Some of the hottest music of the late Twenties was created by Luis Russell and his Orchestra. That band could “romp,” to use Pops Foster’s perfectly accurate verb, in ways that blended New Orleans polyphony and the awareness of how musicians in a big band could play effectively as sections. Russell wrote wonderful arrangements and the band showed off a galaxy of soloists — Red Allen, Charlie Holmes, Albert Nicholas, J. C. Higginbotham, Teddy Hill, Greely Walton, Will Johnson, Pops Foster, Paul Barbarin (later editions of the band, captured on record, also included Dicky Wells, Rex Stewart, and a sweetly vocalizing Vic Dickenson). The band also backed Louis Armstrong on memorable records — and it became the nucleus of Louis’ Decca band as well.
If someone asked me to define “swing,” it would be easy to do by playing the Russell PANAMA or JERSEY LIGHTNING — perpetual motion machines that amaze and delight.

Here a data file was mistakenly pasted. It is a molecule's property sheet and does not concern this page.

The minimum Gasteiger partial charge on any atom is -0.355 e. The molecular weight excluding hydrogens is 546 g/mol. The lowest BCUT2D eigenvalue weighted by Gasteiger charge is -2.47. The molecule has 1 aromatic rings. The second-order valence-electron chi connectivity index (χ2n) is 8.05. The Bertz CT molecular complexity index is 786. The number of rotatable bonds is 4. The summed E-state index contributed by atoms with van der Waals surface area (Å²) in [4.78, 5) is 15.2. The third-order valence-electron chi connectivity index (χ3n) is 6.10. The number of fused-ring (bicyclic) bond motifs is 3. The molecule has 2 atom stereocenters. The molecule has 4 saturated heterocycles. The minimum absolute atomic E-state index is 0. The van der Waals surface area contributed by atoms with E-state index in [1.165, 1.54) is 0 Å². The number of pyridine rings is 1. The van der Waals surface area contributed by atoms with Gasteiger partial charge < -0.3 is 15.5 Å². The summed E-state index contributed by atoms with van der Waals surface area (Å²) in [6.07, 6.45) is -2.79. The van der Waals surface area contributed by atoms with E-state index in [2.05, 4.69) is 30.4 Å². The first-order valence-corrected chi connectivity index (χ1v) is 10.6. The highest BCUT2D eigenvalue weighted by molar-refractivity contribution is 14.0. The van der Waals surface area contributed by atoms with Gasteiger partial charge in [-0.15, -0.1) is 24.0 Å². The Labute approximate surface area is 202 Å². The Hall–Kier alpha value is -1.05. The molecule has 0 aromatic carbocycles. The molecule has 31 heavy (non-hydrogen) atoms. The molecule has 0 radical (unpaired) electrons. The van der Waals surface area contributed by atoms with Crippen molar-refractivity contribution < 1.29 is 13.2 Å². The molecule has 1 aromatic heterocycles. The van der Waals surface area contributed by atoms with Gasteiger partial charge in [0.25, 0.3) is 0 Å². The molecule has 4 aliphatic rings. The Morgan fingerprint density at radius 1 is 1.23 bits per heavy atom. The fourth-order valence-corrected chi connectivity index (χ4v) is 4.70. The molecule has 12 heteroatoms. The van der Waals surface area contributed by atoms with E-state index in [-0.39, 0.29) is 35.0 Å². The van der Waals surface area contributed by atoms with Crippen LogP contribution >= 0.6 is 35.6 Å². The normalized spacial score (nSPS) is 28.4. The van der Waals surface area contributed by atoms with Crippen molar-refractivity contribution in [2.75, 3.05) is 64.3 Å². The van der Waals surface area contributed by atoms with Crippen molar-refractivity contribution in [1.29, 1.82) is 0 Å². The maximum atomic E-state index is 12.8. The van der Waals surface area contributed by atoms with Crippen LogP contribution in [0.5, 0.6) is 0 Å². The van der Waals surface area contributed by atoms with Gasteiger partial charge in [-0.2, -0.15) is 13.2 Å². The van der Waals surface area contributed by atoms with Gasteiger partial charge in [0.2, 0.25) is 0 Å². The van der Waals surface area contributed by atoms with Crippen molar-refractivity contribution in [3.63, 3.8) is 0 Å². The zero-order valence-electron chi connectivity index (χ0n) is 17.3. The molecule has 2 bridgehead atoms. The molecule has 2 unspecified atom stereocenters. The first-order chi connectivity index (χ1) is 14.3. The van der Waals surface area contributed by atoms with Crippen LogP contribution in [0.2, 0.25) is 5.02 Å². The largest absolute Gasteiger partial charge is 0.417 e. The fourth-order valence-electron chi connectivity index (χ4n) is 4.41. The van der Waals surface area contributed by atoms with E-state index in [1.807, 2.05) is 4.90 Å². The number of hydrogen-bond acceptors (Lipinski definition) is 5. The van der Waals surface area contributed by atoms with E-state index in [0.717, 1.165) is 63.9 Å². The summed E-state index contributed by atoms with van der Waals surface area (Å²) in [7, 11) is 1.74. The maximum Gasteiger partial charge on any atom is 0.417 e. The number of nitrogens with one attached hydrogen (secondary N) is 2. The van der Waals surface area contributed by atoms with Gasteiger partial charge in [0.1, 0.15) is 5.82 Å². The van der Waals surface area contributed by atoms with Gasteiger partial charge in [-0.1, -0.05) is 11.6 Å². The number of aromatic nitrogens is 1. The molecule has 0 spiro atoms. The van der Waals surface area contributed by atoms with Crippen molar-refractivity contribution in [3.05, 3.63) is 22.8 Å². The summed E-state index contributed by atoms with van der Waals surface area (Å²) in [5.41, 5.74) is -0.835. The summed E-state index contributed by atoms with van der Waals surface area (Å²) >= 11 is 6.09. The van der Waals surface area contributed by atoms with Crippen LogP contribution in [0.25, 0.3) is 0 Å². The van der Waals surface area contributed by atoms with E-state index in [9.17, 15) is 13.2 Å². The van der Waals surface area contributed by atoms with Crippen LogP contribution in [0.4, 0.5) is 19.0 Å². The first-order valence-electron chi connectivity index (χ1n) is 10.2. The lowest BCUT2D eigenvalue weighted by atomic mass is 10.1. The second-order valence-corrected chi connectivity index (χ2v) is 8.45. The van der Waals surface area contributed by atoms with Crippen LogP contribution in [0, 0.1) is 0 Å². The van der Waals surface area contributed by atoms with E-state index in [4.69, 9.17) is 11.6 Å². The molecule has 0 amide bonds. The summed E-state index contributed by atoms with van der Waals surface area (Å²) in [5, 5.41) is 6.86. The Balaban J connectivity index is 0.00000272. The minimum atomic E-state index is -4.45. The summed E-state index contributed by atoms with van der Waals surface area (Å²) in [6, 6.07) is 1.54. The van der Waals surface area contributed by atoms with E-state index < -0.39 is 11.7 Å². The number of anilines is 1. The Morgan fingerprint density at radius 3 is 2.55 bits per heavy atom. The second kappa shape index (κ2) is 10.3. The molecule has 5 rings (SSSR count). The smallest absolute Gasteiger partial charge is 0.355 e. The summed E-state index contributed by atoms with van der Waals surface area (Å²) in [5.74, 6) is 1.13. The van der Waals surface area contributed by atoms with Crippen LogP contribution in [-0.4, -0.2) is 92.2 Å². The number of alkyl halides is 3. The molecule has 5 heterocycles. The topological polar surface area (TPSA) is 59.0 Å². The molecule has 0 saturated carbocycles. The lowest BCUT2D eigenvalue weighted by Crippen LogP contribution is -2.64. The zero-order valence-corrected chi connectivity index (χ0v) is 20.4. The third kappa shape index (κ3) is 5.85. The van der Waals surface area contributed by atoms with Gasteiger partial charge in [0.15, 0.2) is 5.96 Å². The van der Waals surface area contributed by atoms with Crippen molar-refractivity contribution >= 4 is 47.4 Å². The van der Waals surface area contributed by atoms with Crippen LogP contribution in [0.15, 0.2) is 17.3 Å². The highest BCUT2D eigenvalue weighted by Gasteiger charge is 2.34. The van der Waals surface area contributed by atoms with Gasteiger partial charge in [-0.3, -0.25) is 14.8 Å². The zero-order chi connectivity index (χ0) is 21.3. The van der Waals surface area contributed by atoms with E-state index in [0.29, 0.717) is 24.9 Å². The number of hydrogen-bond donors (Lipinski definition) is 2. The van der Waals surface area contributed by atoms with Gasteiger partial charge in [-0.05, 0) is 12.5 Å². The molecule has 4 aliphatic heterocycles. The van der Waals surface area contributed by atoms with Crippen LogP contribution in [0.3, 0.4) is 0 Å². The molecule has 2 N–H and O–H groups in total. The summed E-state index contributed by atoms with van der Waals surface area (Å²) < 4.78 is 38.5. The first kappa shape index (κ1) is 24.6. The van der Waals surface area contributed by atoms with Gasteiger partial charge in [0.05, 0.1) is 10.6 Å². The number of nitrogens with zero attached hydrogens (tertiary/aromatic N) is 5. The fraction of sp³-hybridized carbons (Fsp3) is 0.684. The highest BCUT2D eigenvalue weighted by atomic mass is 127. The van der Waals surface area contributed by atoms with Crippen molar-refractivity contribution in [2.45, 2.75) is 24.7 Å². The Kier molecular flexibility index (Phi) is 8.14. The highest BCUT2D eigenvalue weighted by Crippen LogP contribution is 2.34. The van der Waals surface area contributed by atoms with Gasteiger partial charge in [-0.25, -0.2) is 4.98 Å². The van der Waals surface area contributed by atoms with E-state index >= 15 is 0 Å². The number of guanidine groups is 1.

Trumpeter / arranger / scholar Bent Persson has long loved the Russell band, not only for its soloists but for its ensemble beauty — and last year at the Whitley Bay Classic Jazz Party he offered a full plate of joy, taking us in time and space to the Saratoga Club in 1929-1930. He was aided in this journey by Jeff Barnhart, piano and vocal; Henri Lemaire, string bass; Richard Pite, drums; Jacob Ullberger, banjo and guitar; Andy Schumm, trumpet; Kristoffer Kompen, trombone; Jean-Francois Bonnel, Lars Frank, Stephane Gillot, reeds.
NEW CALL OF THE FREAKS (with its classic vocal: is it an invitation or a command?):
ON REVIVAL DAY (purification of the Spirit thanks to Reverends Jeff and Kris):
POOR LI’L ME, with an extraordinary vocal by Jeff:
HONEY, THAT REMINDS ME (which was Vic Dickenson’s first recorded vocal):
Oh, what a band! — both in the original and in the energetic evocation here.
All of this wonderfully uplifting jazz was performed (in 2013) at the Whitley Bay Classic Jazz Party where many of these musicians will be performing in the 2014 version in a few days.
May your happiness increase!